Part of the prolific Dr. Sears parenting library, What Baby Needs is actually for children expecting a sibling. As one of a subset of their works in the Sears Children's Library, it is written by William Sears, Martha Sears and Christie Watts Kelly, with touching and realistic illustrations by Renee Andriani. This book is, in my opinion, an absolute must-have and perfect gift for any family who plans to breastfeed, especially if practicing other forms of attachment parenting, like babywearing or co-sleeping.
This book makes me tear up every single time I have read it, to myself or my daughter. It's just superbly done. The text just assumes that baby will be breastfed, or acknowledges the possibility of pumped milk in a bottle ("when baby is older"). Baby is pictured fitting into the family's activities with the older child in a ring sling and sleeping next to Mommy in a sidecar co-sleeper. It was such a beautiful thing to show my daughter a book that reflected pictures of what her family looked like!
There are fantastic little insets that speak directly to the older sibling outside of the story, many called "What about me?" that address how the older sibling may be feeling and acknowledging those feelings are ok. For example, that it's ok for the older sibling to be still wanting and expecting time and attention from parents, and that it's ok to feel angry towards the baby sometimes (but not to *hurt* the baby). It reminds children that the sort of needs the baby has are the same needs they had.
The book offers advice to children on how to make friends with the baby, and gives realistic expectations of what a baby will and will not do. My favorite illustration in this area is the one of the baby squeezing the older sister's finger – this is the one "game" we had prepared our daughter that the baby *would* be able to play with her right away, so it was fun to see it in there!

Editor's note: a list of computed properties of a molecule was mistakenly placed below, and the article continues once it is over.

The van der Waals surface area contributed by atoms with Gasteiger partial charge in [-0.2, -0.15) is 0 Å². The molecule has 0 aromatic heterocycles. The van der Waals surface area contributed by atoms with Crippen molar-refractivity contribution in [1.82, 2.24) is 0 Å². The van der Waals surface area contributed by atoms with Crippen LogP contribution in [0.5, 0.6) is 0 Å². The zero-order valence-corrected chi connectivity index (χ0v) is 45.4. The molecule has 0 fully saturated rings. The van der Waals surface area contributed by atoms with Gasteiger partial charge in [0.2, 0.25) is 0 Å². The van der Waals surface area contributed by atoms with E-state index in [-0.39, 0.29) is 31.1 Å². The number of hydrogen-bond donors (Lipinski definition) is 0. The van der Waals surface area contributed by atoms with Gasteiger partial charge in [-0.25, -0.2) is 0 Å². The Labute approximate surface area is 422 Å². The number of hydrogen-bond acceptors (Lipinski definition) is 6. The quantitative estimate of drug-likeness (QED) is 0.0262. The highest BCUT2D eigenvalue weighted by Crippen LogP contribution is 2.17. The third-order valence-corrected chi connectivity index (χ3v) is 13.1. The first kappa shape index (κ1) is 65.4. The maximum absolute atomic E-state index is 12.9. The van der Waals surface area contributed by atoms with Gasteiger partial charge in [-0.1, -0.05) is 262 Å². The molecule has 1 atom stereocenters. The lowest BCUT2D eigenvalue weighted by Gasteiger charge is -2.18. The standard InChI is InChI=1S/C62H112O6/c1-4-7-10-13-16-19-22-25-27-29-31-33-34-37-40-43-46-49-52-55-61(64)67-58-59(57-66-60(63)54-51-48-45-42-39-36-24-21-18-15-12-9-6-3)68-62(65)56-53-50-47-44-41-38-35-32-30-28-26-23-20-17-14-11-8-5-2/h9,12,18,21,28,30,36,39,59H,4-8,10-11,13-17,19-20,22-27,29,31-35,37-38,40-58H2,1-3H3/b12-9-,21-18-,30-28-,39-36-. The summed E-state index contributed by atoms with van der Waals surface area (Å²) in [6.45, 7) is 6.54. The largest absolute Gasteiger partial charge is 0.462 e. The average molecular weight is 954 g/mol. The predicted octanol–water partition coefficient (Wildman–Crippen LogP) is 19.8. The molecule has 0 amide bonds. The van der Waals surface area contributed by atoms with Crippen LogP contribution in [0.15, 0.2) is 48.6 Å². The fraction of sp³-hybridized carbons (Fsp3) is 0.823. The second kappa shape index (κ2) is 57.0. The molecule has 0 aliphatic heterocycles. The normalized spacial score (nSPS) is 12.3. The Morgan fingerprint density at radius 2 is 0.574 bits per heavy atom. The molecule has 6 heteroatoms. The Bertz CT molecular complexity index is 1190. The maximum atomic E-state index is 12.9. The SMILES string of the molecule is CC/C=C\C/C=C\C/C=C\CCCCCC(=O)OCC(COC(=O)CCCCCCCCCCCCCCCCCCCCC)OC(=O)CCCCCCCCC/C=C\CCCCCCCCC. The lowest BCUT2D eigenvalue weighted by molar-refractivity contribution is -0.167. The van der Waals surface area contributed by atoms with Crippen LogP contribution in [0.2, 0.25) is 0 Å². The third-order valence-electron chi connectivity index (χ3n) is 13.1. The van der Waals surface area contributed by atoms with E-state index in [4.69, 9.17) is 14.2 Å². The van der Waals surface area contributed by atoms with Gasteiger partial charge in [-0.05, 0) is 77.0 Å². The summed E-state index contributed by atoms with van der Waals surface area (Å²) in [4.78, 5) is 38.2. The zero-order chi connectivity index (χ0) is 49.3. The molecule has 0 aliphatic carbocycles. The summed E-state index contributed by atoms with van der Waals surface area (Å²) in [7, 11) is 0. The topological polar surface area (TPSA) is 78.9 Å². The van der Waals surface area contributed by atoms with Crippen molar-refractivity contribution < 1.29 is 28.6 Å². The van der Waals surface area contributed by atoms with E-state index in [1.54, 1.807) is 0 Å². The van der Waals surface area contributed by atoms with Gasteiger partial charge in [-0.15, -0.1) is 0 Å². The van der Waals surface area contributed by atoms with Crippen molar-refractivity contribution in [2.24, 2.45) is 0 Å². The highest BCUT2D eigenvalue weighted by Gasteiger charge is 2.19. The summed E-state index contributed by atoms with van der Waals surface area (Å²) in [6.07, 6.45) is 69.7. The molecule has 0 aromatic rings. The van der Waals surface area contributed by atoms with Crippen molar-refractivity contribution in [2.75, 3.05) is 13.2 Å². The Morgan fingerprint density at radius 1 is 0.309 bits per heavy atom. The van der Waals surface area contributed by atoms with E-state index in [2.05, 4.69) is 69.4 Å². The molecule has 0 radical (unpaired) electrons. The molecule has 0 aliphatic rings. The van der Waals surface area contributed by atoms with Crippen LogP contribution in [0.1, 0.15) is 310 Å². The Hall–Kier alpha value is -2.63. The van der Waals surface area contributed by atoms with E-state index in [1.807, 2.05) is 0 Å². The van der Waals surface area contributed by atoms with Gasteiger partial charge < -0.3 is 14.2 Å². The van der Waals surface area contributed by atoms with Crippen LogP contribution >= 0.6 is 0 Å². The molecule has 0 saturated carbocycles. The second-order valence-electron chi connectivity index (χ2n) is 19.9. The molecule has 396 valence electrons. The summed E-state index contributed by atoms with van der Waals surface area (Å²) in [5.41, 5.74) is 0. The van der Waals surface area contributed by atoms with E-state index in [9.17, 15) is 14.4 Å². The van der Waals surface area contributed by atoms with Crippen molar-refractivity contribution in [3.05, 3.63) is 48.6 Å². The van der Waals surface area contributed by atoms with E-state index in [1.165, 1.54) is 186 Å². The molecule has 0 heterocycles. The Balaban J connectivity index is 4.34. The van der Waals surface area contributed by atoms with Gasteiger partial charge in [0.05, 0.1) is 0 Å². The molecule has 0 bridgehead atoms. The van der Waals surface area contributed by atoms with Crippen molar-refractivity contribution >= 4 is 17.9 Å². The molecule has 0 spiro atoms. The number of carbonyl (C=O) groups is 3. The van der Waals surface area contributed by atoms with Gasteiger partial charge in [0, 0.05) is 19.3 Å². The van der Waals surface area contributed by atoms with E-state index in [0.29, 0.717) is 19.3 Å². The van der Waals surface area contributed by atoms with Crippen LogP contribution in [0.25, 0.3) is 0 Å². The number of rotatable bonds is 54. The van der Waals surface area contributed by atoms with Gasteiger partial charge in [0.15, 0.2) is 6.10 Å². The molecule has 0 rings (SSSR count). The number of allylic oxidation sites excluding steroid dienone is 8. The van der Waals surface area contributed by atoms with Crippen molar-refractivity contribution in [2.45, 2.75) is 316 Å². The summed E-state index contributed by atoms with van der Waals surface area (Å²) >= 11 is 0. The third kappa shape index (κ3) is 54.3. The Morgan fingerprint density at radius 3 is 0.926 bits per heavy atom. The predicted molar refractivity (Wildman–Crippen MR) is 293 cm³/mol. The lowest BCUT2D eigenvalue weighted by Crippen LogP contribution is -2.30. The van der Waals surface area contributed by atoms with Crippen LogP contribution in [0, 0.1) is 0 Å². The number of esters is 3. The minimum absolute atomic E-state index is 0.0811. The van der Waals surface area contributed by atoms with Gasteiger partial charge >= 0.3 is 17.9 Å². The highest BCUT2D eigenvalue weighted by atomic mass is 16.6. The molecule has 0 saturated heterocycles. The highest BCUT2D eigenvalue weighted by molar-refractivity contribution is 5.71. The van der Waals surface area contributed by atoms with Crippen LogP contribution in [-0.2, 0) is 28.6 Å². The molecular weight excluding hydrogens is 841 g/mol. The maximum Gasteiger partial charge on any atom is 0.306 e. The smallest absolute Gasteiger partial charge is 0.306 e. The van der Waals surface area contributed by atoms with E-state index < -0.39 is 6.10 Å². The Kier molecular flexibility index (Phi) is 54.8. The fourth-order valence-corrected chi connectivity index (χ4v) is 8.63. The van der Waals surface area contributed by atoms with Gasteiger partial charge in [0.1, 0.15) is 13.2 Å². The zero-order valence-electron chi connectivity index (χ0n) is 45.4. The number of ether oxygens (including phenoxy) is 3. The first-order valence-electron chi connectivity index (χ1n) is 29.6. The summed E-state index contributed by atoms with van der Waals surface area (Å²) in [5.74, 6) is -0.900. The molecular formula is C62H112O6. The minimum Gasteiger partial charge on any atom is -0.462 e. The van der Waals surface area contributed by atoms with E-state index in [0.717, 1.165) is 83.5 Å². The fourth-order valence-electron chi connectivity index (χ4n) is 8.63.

There are also incredibly helpful passages about what the older sibling can do to be helpful and feel included. I especially like where it tells children they can help by getting into the car seat quickly when going out and staying close by at all times!
There is also some really helpful information and advice for parents and caregivers about helping siblings prepare for baby written for adults, as well as information about attachment parenting and more resources at the end of the book.
All and all, I give this book my highest recommendation for children and adults in families who plan to breastfeed a new baby. Along with What Baby Needs, Baby On The Way, also from the Sears Children's Library is equally outstanding, helping children understand the pregnancy and birth experience.
Buy What Baby Needs (or Baby on the Way))from Amazon.com